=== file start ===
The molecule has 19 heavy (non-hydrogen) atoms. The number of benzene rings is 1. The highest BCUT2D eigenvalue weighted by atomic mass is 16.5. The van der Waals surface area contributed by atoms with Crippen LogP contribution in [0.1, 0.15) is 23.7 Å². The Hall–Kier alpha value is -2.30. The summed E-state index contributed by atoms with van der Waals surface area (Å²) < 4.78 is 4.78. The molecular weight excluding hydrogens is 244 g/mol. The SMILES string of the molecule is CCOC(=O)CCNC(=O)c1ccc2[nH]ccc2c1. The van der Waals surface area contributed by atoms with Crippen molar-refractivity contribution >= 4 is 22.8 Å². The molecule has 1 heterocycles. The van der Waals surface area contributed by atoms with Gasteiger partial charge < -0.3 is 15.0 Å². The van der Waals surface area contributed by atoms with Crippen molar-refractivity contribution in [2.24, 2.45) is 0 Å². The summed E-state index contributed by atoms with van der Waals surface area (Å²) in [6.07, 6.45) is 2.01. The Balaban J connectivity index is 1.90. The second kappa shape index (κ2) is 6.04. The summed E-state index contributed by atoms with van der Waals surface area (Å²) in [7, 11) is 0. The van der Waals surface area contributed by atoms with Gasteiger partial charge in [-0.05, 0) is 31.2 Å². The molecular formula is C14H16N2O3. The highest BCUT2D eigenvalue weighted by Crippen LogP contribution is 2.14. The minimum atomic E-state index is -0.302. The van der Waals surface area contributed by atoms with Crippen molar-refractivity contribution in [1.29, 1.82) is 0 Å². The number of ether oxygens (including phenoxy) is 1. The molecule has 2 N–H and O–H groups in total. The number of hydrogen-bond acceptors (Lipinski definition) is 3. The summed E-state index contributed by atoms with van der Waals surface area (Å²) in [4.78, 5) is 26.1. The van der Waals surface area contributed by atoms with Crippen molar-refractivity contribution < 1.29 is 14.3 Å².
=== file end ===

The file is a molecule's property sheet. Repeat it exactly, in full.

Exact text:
The molecule has 19 heavy (non-hydrogen) atoms. The number of benzene rings is 1. The highest BCUT2D eigenvalue weighted by atomic mass is 16.5. The van der Waals surface area contributed by atoms with Crippen LogP contribution in [0.1, 0.15) is 23.7 Å². The Hall–Kier alpha value is -2.30. The summed E-state index contributed by atoms with van der Waals surface area (Å²) < 4.78 is 4.78. The molecular weight excluding hydrogens is 244 g/mol. The SMILES string of the molecule is CCOC(=O)CCNC(=O)c1ccc2[nH]ccc2c1. The van der Waals surface area contributed by atoms with Crippen molar-refractivity contribution >= 4 is 22.8 Å². The molecule has 1 heterocycles. The van der Waals surface area contributed by atoms with Gasteiger partial charge < -0.3 is 15.0 Å². The van der Waals surface area contributed by atoms with Crippen molar-refractivity contribution in [2.24, 2.45) is 0 Å². The summed E-state index contributed by atoms with van der Waals surface area (Å²) in [6.07, 6.45) is 2.01. The Balaban J connectivity index is 1.90. The second kappa shape index (κ2) is 6.04. The summed E-state index contributed by atoms with van der Waals surface area (Å²) in [7, 11) is 0. The van der Waals surface area contributed by atoms with Gasteiger partial charge in [-0.05, 0) is 31.2 Å². The molecular formula is C14H16N2O3. The highest BCUT2D eigenvalue weighted by Crippen LogP contribution is 2.14. The minimum atomic E-state index is -0.302. The van der Waals surface area contributed by atoms with Crippen molar-refractivity contribution in [1.29, 1.82) is 0 Å². The number of ether oxygens (including phenoxy) is 1. The molecule has 2 N–H and O–H groups in total. The number of hydrogen-bond acceptors (Lipinski definition) is 3. The summed E-state index contributed by atoms with van der Waals surface area (Å²) in [4.78, 5) is 26.1. The van der Waals surface area contributed by atoms with Crippen molar-refractivity contribution < 1.29 is 14.3 Å².